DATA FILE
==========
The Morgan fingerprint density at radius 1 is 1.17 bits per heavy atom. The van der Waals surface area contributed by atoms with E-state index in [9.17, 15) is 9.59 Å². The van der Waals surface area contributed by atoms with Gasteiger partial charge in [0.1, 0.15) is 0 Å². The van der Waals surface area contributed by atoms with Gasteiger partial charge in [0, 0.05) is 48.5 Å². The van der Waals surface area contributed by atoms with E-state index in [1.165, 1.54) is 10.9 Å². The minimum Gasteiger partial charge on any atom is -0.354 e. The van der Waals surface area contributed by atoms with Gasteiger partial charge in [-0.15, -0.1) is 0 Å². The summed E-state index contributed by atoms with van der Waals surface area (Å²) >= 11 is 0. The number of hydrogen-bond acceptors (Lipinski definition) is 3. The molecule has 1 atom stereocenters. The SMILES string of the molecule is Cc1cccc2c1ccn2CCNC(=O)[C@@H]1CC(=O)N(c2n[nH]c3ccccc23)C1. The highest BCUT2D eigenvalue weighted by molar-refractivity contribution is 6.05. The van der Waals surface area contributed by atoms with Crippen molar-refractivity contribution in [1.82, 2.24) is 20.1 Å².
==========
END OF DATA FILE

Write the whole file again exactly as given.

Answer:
The Morgan fingerprint density at radius 1 is 1.17 bits per heavy atom. The van der Waals surface area contributed by atoms with E-state index in [9.17, 15) is 9.59 Å². The van der Waals surface area contributed by atoms with Gasteiger partial charge in [0.1, 0.15) is 0 Å². The van der Waals surface area contributed by atoms with Gasteiger partial charge in [0, 0.05) is 48.5 Å². The van der Waals surface area contributed by atoms with E-state index in [1.165, 1.54) is 10.9 Å². The minimum Gasteiger partial charge on any atom is -0.354 e. The van der Waals surface area contributed by atoms with Gasteiger partial charge in [-0.15, -0.1) is 0 Å². The summed E-state index contributed by atoms with van der Waals surface area (Å²) >= 11 is 0. The number of hydrogen-bond acceptors (Lipinski definition) is 3. The molecule has 1 atom stereocenters. The SMILES string of the molecule is Cc1cccc2c1ccn2CCNC(=O)[C@@H]1CC(=O)N(c2n[nH]c3ccccc23)C1. The highest BCUT2D eigenvalue weighted by molar-refractivity contribution is 6.05. The van der Waals surface area contributed by atoms with Crippen molar-refractivity contribution in [1.82, 2.24) is 20.1 Å².